Line Leader: The obvious and most coveted of all jobs ;)
Caboose: Another obvious but necessary job
Teacher Helper: Need help passing out/collecting papers or materials? The teacher helper is there for you!
Substitute: Is a helper absent? Get a substitute to fill in for any jobs whose kiddo isn’t in school that day.
Scrap Collector: By the end of the day it’s always interesting to find all those little scraps that happen to fall on the floor. Get your scrap collector to recycle those papers!
Safety Monitor: Do you have a safety bag you have to take with you everywhere? Your safety monitor is responsible for remembering that bag during specials, lunch, and drills.
Lunch Counter: Do you have to report a lunch count to the cafeteria each day? If so, this job requires students to take a tally of each lunch choice and report it to the cafeteria.
Lunch Monitor: This helper keeps an eye on behavior during lunchtime and reports to the teacher about what happened. Our school’s lunchroom had a point system for behavior and this job correlates to that system.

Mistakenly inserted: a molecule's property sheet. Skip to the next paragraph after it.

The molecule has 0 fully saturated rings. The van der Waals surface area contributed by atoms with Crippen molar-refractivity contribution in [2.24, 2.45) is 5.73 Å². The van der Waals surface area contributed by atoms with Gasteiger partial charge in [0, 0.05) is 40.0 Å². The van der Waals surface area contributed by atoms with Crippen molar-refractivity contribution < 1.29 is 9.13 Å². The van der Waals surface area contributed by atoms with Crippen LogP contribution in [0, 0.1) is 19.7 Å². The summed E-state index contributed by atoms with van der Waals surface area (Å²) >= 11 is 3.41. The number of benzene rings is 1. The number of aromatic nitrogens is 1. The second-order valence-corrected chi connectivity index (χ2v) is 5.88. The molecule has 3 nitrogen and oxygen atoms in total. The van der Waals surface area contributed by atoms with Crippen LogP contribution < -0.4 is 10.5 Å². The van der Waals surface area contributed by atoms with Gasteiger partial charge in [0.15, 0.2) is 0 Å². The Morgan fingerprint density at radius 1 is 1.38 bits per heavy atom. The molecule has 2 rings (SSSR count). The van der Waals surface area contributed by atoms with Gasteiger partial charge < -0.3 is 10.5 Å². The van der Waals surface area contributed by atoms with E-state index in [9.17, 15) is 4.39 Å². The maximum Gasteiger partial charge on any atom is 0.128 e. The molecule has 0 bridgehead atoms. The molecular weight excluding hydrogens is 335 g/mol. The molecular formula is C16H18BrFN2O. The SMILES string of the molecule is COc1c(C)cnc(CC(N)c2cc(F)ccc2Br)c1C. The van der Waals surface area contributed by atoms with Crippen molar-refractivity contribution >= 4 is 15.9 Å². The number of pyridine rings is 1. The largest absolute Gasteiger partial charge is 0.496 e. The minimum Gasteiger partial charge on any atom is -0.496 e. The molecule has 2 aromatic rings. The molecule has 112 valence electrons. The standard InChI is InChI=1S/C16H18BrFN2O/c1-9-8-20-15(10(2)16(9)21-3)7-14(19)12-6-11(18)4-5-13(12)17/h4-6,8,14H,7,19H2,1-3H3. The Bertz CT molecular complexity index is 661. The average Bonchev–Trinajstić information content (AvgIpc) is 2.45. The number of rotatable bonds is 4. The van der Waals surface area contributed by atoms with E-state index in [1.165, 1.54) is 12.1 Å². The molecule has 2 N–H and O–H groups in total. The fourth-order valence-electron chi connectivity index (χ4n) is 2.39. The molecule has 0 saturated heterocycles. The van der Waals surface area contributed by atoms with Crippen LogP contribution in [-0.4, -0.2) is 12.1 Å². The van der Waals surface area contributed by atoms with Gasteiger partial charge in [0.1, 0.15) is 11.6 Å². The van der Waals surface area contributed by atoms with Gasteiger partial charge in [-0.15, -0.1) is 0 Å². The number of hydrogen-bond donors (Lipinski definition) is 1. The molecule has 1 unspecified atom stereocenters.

Attendance Runner: After taking attendance each morning this student runs it to the office.
Pencil Sharpener: At the end of the day this person sharpens all the pencils and throws out old ones.
Librarians: Our school had a cart that we would deliver to the library of all returning books that week. The librarians would be responsible for delivering the cart as well as making sure our classroom library was organized.
Messenger: Need to run something to another classroom or ask another teacher something? Send the messenger!
Calendar Helper: This student helps out with calendar math every morning and is responsible for preparing the calendar for the following day.
Door Holder: The obvious second most coveted job
Clip Chart Monitor: If you incorporate a clip chart in your room this helper is to put all the clips back to green at the end of the day